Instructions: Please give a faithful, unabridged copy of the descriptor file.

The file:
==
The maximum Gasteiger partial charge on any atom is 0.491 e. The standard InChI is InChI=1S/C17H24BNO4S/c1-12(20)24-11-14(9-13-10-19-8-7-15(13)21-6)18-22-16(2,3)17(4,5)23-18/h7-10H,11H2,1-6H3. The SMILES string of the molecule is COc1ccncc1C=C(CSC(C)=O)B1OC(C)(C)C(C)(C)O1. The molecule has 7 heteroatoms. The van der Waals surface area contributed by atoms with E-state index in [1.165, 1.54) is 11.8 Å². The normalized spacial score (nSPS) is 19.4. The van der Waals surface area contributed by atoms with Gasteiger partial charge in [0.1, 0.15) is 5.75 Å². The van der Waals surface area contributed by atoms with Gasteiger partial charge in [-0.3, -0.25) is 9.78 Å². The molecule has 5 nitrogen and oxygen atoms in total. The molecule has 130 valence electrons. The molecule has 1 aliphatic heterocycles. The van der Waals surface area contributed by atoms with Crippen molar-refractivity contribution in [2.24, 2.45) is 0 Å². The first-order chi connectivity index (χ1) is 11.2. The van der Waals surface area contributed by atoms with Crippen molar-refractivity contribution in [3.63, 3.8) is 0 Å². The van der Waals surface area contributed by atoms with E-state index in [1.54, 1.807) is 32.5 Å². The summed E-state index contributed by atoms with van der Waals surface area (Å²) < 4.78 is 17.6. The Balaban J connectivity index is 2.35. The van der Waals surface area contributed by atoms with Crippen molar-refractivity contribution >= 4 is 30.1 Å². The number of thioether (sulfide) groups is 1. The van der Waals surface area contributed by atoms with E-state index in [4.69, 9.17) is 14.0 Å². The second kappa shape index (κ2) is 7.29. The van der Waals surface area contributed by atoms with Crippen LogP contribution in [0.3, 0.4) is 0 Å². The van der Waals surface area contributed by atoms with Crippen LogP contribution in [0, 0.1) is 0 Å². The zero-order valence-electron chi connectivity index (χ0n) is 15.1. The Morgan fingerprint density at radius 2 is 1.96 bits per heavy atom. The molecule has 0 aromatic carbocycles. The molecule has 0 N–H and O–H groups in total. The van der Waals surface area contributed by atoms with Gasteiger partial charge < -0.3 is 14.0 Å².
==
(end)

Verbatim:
The maximum Gasteiger partial charge on any atom is 0.491 e. The standard InChI is InChI=1S/C17H24BNO4S/c1-12(20)24-11-14(9-13-10-19-8-7-15(13)21-6)18-22-16(2,3)17(4,5)23-18/h7-10H,11H2,1-6H3. The SMILES string of the molecule is COc1ccncc1C=C(CSC(C)=O)B1OC(C)(C)C(C)(C)O1. The molecule has 7 heteroatoms. The van der Waals surface area contributed by atoms with E-state index in [1.165, 1.54) is 11.8 Å². The normalized spacial score (nSPS) is 19.4. The van der Waals surface area contributed by atoms with Gasteiger partial charge in [0.1, 0.15) is 5.75 Å². The van der Waals surface area contributed by atoms with Gasteiger partial charge in [-0.3, -0.25) is 9.78 Å². The molecule has 5 nitrogen and oxygen atoms in total. The molecule has 130 valence electrons. The molecule has 1 aliphatic heterocycles. The van der Waals surface area contributed by atoms with Crippen molar-refractivity contribution in [2.24, 2.45) is 0 Å². The first-order chi connectivity index (χ1) is 11.2. The van der Waals surface area contributed by atoms with Crippen molar-refractivity contribution in [3.63, 3.8) is 0 Å². The van der Waals surface area contributed by atoms with E-state index in [1.54, 1.807) is 32.5 Å². The summed E-state index contributed by atoms with van der Waals surface area (Å²) < 4.78 is 17.6. The Balaban J connectivity index is 2.35. The van der Waals surface area contributed by atoms with Crippen molar-refractivity contribution >= 4 is 30.1 Å². The number of thioether (sulfide) groups is 1. The van der Waals surface area contributed by atoms with E-state index in [4.69, 9.17) is 14.0 Å². The second kappa shape index (κ2) is 7.29. The van der Waals surface area contributed by atoms with Crippen LogP contribution in [0.3, 0.4) is 0 Å². The van der Waals surface area contributed by atoms with Crippen LogP contribution in [0, 0.1) is 0 Å². The zero-order valence-electron chi connectivity index (χ0n) is 15.1. The Morgan fingerprint density at radius 2 is 1.96 bits per heavy atom. The molecule has 0 aromatic carbocycles. The molecule has 0 N–H and O–H groups in total. The van der Waals surface area contributed by atoms with Gasteiger partial charge < -0.3 is 14.0 Å².